The crude glycerol was a dark brown liquid with a pH of 9.6. It has a higher pH compared to commercial glycerol. The crude glycerol contains a small amount of glycerol (46.8 wt.%), but high ash, water, and MONG content, as can be seen in Table 6. It is shown that the main impurity in the crude glycerol is the MONG content (50.4 wt.%). The MONG is composed of impurities such as soap, alcohol and methyl esters in the glycerol from the biodiesel processing steps (Kongjao et al., 2010). The free fatty acids formed will be released as a soluble soap. Moreover, the methyl esters will be suspended in the glycerol phase during the phase separation process (Kongjao et al., 2010). These organic compounds also possibly react with the excess alkaline catalyst such as NaOH or KOH, which remains in the glycerol solution to reform soap. The ash content (4.7 wt.%) is composed of inorganic matters originating from the utilization of alkali catalysts like NaOH and KOH during the transesterification process. The water content of 9.3 wt.% in the crude glycerol sample is maybe because of the hygroscopic nature of glycerol that absorbs moisture from surrounding during transesterification process.
Table 6. Characteristics of crude glycerol obtained from biodiesel production and commercial glycerol.
Taguchi method was used to study the effect of parameters on the performance of the acidification process and identify the optimal operating condition. Three controllable parameters (pH, temperature, and reaction time) with each parameter at three different levels were used to design the experiment. Based on the selected parameters, levels and degrees of freedom, a standard L9 OA was chosen. Based on the Taguchi method, the results of the experiments were calculated in the term of the S/N ratio and then interpreted. The S/N ratios measure the deviations of the quality characteristics from the desired value and calculate the optimal conditions (Karabas, 2013). The objective of this study is to maximize the glycerol purity. Thus, higher quality characteristics are better desired. Equation (1) was used to determine the S/N ratio. The S/N ratios of each experimental run were obtained by substituting the values of glycerol purity and several replicates of each experimental run “n” into Equation (1).
Optimal Conditions by ANOM Approach
ANOM is used to identify the effect on the individual parameters and identify the optimum condition for the acidification process (Chary and Dastidar, 2012). This analysis was performed by averaging all the S/N ratios of that particular parameter used in the experiments. Equation (2) was applied to calculate the mean of S/N ratio and the values obtained for each experiment are presented in Table 7. The optimum operating conditions were determined based on the maximum S/N ratio at a certain level. The higher mean of S/N ratio indicates that the parameter has a stronger effect on the acidification process. As can be seen Figure 1, the optimum operating conditions for carrying out acidification to obtain the maximum glycerol purity were identified as follows: pH at level 2 (2), reaction temperature at level 3 (70°C) and reaction time at level 2 (40 min). The results obtained from ANOM were further verified by ANOVA.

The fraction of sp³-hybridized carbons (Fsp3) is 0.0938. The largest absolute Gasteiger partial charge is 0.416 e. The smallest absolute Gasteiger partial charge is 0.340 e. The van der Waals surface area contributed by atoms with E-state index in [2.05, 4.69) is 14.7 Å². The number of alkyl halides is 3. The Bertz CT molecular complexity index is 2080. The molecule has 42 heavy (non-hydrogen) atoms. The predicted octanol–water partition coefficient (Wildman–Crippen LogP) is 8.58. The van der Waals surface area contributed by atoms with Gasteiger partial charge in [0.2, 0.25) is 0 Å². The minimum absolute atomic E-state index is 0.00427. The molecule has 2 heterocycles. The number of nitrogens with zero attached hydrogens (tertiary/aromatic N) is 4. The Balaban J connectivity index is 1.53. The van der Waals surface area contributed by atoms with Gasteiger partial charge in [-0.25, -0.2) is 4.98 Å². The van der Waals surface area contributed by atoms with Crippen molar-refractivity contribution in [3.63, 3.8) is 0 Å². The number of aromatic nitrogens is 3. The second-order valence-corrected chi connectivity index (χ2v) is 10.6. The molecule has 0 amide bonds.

Figure 1. Average value of S/N ratio at level 1–3 of each parameter: (A) effect of pH, (B) effect of temperature, and (C) effect of reaction time.
Effect of Parameters on Acidification
The mean of S/N ratios reflects the level of the parameters on the acidification process. As shown in Figure 1, pH is the dominant parameter affecting the acidification process and quality of the product, followed by temperature and reaction time. This indicates that the parameter of pH is critically affected by the acidification process and the quality of a product obtained. The significance of the parameters was also obtained quantitatively from ANOM. It was calculated by calculating the deviation of the highest value from the lowest value. The highest rank was assigned to the parameter that carried the highest value of deviation. A large deviation indicates significant contribution and effect of that particular parameter on the performance of the acidification process. As shown in Table 7, pH was the most significant parameter with a deviation of 2.32 and reaction time was the least significant parameter with a deviation of 0.41.
Percentage Contribution of Parameters by ANOVA
According to Taguchi method, the percentage contributed by each parameter was evaluated to accurately quantify the effect of the parameter on acidification in terms of the glycerol purity (Roy, 2001). The results of the ANOVA analysis and the percentage contributions of each parameter is shown in Table 8. It was observed that pH had a dominant effect on the acidification process, with the percentage contribution of 76.37%. The contribution of the parameters was found in the following order: pH (76.37%) > temperature (19.44%) > reaction time (2.72%). This result was in agreement with the results obtained from ANOM analysis.